Petitioner argues that this Court has subject matter jurisdiction over its claim against ERCR for attorney's fees. The argument is that since Petitioner represented ERCR in the underlying wage and hour cause of action, the exercise of ancillary jurisdiction over its Petition for Fees is proper with respect to ERCR. This Court agrees.
"It is well settled that '[a] federal court may, in its discretion, exercise ancillary jurisdiction to hear fee disputes ... between litigants and their attorneys when the dispute relates to the main action....'" Petition of Rosenman Colin Freund Lewis & Cohen, 600 F. Supp. 527, 531 (S.D.N.Y. 1984) (quoting Marrero v. Christiano, 575 F. Supp. 837, 839 (S.D.N.Y. 1983); see National Equipment Rental Ltd. v. Mercury Typesetting Co., 323 F.2d 784, 786 (2d Cir. 1963) (federal district court may condition substitution of attorneys upon client's payment of, or provision of security for, substituted attorney's reasonable fees and disbursements).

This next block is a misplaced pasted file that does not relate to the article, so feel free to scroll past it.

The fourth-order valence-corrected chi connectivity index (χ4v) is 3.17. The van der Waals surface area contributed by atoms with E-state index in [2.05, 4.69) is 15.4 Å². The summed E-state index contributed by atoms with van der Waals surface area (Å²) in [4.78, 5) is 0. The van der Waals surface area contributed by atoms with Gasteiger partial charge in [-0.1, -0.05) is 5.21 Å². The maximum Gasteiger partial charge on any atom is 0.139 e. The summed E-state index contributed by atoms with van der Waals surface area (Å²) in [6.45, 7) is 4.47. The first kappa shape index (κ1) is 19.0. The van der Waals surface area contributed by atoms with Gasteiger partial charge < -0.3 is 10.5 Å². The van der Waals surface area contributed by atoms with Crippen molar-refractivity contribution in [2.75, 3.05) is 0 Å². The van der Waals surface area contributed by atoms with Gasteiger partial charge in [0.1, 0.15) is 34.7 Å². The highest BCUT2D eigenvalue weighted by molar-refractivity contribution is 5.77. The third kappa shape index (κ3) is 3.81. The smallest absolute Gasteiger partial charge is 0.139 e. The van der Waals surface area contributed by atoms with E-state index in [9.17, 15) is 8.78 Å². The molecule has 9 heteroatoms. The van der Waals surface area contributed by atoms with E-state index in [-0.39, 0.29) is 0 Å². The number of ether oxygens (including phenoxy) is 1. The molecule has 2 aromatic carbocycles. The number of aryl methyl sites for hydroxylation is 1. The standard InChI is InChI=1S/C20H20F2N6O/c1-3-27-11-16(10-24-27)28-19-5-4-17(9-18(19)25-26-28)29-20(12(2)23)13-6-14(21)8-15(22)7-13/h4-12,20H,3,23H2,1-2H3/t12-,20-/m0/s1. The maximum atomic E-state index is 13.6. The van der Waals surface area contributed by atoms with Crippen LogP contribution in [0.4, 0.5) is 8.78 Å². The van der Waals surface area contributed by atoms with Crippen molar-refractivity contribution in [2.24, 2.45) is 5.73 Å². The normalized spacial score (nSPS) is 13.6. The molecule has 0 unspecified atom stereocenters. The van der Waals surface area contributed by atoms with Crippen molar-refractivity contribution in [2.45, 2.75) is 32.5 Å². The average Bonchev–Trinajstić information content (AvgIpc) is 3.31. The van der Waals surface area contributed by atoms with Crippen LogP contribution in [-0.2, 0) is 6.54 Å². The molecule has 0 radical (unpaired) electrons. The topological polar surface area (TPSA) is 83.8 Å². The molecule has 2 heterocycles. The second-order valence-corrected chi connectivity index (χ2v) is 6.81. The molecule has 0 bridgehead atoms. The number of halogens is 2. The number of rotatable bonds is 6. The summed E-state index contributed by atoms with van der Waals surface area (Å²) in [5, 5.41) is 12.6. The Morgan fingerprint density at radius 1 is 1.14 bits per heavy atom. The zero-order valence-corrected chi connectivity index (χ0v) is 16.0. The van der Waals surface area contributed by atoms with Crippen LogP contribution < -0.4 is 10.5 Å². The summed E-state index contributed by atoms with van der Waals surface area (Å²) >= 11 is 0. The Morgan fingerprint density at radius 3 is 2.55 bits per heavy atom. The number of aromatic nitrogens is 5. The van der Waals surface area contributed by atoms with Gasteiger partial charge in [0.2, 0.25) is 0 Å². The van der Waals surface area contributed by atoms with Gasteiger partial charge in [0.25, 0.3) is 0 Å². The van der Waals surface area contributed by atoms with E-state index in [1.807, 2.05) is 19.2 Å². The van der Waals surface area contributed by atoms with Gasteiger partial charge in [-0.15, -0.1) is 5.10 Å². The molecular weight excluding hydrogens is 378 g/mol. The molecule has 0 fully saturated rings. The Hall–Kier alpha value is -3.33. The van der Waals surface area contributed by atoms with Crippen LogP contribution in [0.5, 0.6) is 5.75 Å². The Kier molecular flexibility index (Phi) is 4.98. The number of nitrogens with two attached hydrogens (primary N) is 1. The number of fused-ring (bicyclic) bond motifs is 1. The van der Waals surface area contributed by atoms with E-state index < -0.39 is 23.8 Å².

In the instant case, there is no dispute that Petitioner was retained by ERCR in July 1993 to represent ERCR in the above-captioned case. Petitioner represented ERCR from July 1993 until March 1994. The subject matter of this action are the fees incurred in connection with Petitioner's representation of ERCR in the underlying action. Since the fee dispute with ERCR relates to the underlying wage and hour action, it is within this Court's discretion to exercise ancillary jurisdiction over this dispute.
Several factors weigh in favor of exercising jurisdiction over the fee dispute: this Court's familiarity with the subject matter of the suit, including the amount and quality of work performed by Petitioner law firm; this Court's responsibility in protecting its own officers; the fact that the convenience of the parties would be served equally well whether the case was litigated in federal or state court. See, e.g., Cluett, Peabody & Co., Inc. v. CPC Acquisition Company, Inc., 863 F.2d 251, 256 (2d Cir. 1988). Accordingly, this Court has and will exercise ancillary jurisdiction over the fee dispute between Petitioner and ERCR.